How Smart Contracts Work

July 19, 2023
Reading Time 5 Min
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Kate Z.
About smart contract, how smart contracts work | Read ilink blog

The Conditions of Smart Contracts Are Predetermined

Modern, fast, and efficient solutions are needed in all areas of society due to the rapid development of technology. A smart contract is an example of such a solution. In other words, it is the software code that runs on the blockchain. Using mathematical algorithms and programming languages, it describes certain conditions. It is very important to write the correct terms of the agreement when creating a smart contract, because they become part of the distributed ledger when they enter the blockchain. As a result, they cannot be changed, rewritten, or corrected.

The conditions of smart contracts are predetermined from the beginning. It automatically performs the actions defined in it once the conditions are met. There must be a mathematical description of all terms and a clear logic for their execution in the contract.

So, what is the problem solved by smart contracts? A contract of this type may include a variety of functions, such as authentication, information storage, and payment processing. In spite of the fact that smart contracts are generally associated with financial transactions, they have a wide range of applications, including asset management and supply chain management.

How Are Smart Contracts Executed

Smart contract execution primarily occurs on blockchain platforms, where the technology's decentralized nature ensures transparency, immutability, and security of the blockchain. Below is an overview of how smart contracts are executed:

Deployment. The developer writes the smart contract using a programming language suitable for the chosen blockchain platform. For instance, Ethereum uses a language called Solidity. The code is compiled into bytecode and then deployed to the blockchain. Once deployed, the smart contract is given a unique address, similar to a typical blockchain account.

Activation/interaction. Users or other smart contracts can interact with a deployed smart contract by sending transactions to its address. These transactions may involve function calls to perform specific tasks, such as transferring funds, voting, or any other logic encoded within the contract.

Execution. When a transaction targets a smart contract, the blockchain's nodes (often called "miners" or "validators" depending on the consensus mechanism) execute the contract's code in response to the received transaction. Every node on the network runs the smart contract code independently and comes to the same conclusion, ensuring decentralized consensus.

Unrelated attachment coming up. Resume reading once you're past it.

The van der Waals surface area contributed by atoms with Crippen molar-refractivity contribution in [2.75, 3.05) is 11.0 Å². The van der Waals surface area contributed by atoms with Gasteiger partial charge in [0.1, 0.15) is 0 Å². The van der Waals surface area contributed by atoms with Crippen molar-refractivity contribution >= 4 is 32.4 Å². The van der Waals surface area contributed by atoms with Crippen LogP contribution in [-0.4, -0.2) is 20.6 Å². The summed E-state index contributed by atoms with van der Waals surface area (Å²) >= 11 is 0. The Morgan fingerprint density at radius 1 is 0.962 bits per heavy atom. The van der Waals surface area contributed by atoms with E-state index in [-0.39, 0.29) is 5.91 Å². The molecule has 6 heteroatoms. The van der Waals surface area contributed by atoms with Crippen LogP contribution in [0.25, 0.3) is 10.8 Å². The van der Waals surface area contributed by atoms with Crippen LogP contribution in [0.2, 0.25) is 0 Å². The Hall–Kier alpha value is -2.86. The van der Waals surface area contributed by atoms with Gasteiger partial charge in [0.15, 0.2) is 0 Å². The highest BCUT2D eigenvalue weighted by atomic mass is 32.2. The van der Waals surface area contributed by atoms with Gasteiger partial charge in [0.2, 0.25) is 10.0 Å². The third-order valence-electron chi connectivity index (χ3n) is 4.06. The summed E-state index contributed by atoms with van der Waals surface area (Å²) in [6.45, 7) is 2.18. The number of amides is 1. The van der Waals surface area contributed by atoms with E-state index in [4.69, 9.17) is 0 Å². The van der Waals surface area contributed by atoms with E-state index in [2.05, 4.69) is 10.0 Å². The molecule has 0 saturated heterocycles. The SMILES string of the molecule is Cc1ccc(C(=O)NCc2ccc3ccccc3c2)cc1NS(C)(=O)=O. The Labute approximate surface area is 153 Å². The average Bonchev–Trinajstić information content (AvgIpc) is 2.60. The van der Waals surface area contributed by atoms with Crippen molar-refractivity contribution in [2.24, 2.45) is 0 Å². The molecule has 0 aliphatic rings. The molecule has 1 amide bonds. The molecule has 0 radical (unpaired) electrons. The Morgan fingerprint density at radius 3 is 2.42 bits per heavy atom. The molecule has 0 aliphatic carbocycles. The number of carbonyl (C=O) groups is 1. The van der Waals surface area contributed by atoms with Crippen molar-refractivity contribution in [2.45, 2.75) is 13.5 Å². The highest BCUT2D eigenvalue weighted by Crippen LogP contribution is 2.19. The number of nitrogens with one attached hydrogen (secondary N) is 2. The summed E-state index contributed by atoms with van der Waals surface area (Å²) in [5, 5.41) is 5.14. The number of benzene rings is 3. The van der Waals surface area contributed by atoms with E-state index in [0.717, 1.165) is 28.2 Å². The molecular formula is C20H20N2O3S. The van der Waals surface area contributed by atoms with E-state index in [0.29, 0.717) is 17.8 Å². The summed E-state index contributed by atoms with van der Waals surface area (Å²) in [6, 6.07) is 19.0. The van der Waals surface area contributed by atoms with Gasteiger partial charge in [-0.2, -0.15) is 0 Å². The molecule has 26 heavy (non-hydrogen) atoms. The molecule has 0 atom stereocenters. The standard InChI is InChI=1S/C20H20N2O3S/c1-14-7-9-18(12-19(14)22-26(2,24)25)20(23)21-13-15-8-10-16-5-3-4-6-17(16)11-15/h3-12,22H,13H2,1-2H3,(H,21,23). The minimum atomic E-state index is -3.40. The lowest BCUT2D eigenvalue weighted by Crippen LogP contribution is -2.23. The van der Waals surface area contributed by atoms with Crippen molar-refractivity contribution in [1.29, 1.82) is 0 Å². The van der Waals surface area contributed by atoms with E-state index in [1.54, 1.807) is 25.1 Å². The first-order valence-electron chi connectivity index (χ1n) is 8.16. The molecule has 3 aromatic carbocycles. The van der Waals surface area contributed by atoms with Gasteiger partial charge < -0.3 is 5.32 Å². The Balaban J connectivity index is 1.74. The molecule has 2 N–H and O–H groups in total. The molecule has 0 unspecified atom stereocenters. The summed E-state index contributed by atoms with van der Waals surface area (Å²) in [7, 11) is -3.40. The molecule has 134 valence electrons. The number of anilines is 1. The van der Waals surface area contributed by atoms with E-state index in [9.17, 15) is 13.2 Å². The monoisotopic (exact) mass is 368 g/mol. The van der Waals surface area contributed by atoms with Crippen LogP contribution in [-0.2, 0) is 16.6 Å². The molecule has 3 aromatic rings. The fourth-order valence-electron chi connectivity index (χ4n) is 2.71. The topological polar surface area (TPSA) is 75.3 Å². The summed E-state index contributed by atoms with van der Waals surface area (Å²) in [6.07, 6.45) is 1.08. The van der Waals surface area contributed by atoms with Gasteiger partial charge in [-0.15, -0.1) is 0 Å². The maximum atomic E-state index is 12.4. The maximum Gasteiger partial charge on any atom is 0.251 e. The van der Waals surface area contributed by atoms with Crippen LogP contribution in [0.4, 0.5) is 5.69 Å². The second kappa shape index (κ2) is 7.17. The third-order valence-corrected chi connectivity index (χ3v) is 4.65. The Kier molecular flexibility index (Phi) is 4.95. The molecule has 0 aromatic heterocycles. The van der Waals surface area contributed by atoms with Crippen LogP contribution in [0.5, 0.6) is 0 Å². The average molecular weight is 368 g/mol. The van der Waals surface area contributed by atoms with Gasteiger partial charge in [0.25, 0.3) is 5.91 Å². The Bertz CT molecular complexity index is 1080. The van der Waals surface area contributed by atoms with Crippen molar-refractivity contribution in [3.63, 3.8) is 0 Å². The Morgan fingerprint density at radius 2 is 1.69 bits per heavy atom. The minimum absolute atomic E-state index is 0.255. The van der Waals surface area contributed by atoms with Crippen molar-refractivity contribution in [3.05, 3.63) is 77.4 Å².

Deterministic nature. Smart contracts must be deterministic. This means that the output will always be the same for the same input. Since all nodes execute the contract and must reach a consensus, non-deterministic outcomes (like random number generation without a deterministic approach) can be problematic.

State changes. If a smart contract's execution results in changes to data values (like updating the balance of an account), those changes are recorded in the blockchain's state. After execution, any state changes are packaged into a new block and added to the blockchain, ensuring the contract's effects are permanent and immutable.

Gas and fees. Executing a smart contract usually requires computational resources. On platforms like Ethereum, users pay "gas" to compensate for this computational work. The amount of gas needed depends on the complexity of the smart contract's operations. If a transaction doesn't provide enough gas, the execution reverts, but the used gas isn't refunded. This mechanism prevents spamming and abuse of the network.

External data. Since blockchains are deterministic systems, smart contracts can't directly access external data (like current weather or stock prices). Services called "oracles" can provide this data to smart contracts. Oracles are trusted data providers that push external data onto the blockchain so that smart contracts can utilize it.

Termination. Some smart contracts are designed to be immutable and run indefinitely, while others might have functions that allow for self-destruction, removing the contract from the blockchain and sending any remaining funds to a specified address.

It's worth noting that while the concept of a smart contract is relatively simple, the implications and uses of this technology are vast, ranging from simple token transfers to complex decentralized applications (DApps).

Blockchain development company ilink ensures smart contract development, proper testing, auditing before deploying smart contracts.

What Is the Functionality?